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Karrar (Striker)

Iran (2010)

Detailing the development and operational history of the Karrar (Striker) Unmanned Combat Air Vehicle (UCAV).

 Entry last updated on 5/22/2016; Authored by Staff Writer; Content ©

  Karrar (Striker)  
Picture of Karrar (Striker) Unmanned Combat Air Vehicle (UCAV)

The Karrar UCAV is the latest in a growing line of indigenous Iranian drone offerings.

The Islamic Republic of Iran developed the rudimentary "Karrar" ("Striker") as an Unmanned Combat Air Vehicle (UCAV), becoming the first long-endurance, combat-capable Iranian drone of note. Externally, the vehicle resembles a World War 2-era German V-1 terror rocket and makes use of a basic aerodynamic shape which is stabilized by straight wing appendages. The Karrar achieved its first flight sometime in 2009 and was debuted on August 23rd, 2010 during a ceremony with Iranian President Mahmoud Ahmadinejad present, no doubt as a propaganda initiative coming a day following the Bushehr nuclear reactor activation.

While specifications of the true Karrar vehicle are elusive, it is recognized that the system makes use of a single Toloue series 4 or 5 turbojet engine. State media reports an operational range of 620 miles (depending on weapons fit) with a maximum speed granted by its turbojet installation of 560 miles per hour. The Karrar sports a running length of 13 feet. The main wings are set aft of midships while the tail is capped by a "T" style assembly. Lacking any retractable or fixed undercarriage, the Karrar is launched via rocket-assist (presumably with a catapult launching rail) and is recovered by way of a parachute-retarded freefall.

As an armed drone, the Karrar can be outfitted with conventional drop bombs or guided/homing bombs/missiles including precision ordnance. Munitions are mounted across five total hardpoints - two underwing and one underfuselage. That said, the Karrar can be outfitted with 500lb precision-guided bombs, 2 x 500lb or 1 x 1,000lb conventional drop bombs, 4 x Kowsar anti-ship missiles or 1 x Nasr-1 anti-ship missile. This would seemingly allow Iran to govern its shores at the Persian Gulf and neutralize any perceived maritime threat. Additionally, the Karrar would have enough endurance to reach some areas of neighboring Iraq.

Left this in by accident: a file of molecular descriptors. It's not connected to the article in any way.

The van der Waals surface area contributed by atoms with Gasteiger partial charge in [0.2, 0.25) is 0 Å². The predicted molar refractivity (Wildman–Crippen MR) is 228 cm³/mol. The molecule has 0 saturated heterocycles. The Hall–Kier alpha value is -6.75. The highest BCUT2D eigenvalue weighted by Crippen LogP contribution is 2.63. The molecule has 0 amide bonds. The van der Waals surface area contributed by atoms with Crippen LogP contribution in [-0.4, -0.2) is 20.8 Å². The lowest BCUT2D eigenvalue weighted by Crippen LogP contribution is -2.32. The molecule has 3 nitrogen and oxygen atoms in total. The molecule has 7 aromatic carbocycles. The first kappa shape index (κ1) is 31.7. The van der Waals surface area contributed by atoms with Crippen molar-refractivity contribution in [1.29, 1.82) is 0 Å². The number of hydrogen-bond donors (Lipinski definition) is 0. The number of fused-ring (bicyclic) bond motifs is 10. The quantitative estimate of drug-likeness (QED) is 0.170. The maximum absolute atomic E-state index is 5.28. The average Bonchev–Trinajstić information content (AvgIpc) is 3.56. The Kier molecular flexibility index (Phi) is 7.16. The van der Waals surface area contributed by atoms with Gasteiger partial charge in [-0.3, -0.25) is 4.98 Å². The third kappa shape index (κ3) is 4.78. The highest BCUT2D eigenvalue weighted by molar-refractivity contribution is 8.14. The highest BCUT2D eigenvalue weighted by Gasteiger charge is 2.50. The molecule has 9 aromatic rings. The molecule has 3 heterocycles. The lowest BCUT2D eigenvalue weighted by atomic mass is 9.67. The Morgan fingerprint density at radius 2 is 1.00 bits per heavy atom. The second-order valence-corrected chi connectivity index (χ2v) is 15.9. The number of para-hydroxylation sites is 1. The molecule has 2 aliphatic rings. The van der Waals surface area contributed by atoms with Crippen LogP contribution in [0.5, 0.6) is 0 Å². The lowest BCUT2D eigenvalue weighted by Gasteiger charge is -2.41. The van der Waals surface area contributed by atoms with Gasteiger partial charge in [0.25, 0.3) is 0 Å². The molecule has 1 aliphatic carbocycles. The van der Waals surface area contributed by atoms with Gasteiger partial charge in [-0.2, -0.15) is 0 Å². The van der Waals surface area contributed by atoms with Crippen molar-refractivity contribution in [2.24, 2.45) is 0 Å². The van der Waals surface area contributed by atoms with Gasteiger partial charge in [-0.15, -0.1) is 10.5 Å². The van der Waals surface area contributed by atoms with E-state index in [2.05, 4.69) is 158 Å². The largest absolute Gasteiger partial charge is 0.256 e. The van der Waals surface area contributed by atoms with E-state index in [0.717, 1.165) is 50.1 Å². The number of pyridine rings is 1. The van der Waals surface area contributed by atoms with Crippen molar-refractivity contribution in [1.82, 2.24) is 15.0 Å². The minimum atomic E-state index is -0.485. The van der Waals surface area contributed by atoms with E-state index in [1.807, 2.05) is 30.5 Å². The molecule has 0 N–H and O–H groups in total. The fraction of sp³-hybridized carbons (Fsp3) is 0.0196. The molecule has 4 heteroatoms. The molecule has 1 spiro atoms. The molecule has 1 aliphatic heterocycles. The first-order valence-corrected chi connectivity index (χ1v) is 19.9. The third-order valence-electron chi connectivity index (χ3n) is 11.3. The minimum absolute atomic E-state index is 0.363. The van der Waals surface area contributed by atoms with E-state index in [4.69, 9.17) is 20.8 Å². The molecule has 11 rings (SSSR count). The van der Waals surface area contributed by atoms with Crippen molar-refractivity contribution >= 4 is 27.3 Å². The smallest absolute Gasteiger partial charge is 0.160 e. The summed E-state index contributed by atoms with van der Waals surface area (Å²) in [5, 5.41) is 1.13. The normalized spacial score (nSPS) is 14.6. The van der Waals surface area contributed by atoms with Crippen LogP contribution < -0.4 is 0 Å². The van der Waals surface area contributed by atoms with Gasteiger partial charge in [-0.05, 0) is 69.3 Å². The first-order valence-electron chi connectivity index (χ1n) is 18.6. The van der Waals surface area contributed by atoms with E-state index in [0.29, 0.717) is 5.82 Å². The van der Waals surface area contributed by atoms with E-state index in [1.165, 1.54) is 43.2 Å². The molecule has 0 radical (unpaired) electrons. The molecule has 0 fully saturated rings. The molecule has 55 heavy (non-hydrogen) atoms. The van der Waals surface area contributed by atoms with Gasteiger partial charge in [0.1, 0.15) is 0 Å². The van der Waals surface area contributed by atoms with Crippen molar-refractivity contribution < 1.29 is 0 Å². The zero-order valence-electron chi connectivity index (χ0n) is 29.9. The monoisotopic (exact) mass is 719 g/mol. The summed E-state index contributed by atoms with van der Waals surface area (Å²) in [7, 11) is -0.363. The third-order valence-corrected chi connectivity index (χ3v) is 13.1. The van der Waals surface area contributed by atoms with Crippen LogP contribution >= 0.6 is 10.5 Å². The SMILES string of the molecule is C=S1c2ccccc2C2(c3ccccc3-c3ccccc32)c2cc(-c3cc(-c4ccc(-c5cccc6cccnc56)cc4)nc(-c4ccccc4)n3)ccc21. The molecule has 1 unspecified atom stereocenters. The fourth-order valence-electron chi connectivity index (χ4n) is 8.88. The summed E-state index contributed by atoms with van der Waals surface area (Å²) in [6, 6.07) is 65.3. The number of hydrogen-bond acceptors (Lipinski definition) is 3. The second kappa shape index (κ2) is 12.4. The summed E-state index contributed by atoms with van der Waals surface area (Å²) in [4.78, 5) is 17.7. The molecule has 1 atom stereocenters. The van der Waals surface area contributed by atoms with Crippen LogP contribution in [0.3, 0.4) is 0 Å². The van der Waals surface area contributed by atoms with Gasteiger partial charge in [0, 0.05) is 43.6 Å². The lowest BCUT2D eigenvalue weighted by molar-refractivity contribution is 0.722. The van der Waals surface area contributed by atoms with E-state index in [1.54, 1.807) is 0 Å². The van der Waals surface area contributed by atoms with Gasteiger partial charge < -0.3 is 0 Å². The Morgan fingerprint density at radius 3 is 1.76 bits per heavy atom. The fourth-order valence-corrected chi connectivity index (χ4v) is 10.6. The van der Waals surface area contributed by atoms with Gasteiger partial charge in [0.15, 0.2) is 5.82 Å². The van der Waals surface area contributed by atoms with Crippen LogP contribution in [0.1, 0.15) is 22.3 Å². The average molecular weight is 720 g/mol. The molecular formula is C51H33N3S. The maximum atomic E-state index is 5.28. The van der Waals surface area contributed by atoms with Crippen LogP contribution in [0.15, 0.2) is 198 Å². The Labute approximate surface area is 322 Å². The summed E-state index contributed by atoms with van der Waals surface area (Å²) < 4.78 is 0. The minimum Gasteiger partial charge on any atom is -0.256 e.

With state secrecy assured, the true combat-level qualities of the Karrar can only be estimated. It is generally perceived as a modest indigenous UCAV attempt when compared to the technologically-laden offerings in the West despite the inherent quality of ordnance delivery. Its accuracy in such delivery remains a mystery.
Any available statistics for the Karrar (Striker) Unmanned Combat Air Vehicle (UCAV) are showcased in the areas immediately below. Categories include basic specifications covering country-of-origin, operational status, manufacture(s) and total quantitative production. Other qualities showcased are related to structural values (namely dimensions), installed power and standard day performance figures, installed or proposed armament and mission equipment (if any), global users (from A-to-Z) and series model variants (if any).
Karrar (Striker) Specifications
National Flag Graphic
Year: 2010
Type: Unmanned Combat Air Vehicle (UCAV)
Manufacturer(s): State Factories - Iran
Production: 30
Supported Mission Types
Ground Attack
Close-Air Support
Airborne Early Warning
Electronic Warfare
Aerial Tanker
Passenger Industry
VIP Travel
Business Travel
Special Forces
Crew: 0

Installed Power
1 x Toloue-4/-5 turbojet non-afterburning turbojet engine of unknown output; Rocket-Assisted Take-Off (RATO) with parachute recovery.

Standard Day Performance
Maximum Speed: 559 mph (900 kph; 486 kts)
Maximum Range: 621 mi (1,000 km; 540 nm)

2 x 250 lb bombs OR 1 x 500 lb Guided Munition OR 4 x Kowsar anti-ship guided missiles OR 1 x Nasr-1 cruise missile across five hardpoints (four underwing).

Operators List

Series Model Variants
• Karrar ("Striker") - Base Series Designation

Supported Weapon Systems
Graphical image of an aircraft anti-ship missile
Graphical image of an air launched cruise missile weapon
Graphical image of an aircraft conventional drop bomb munition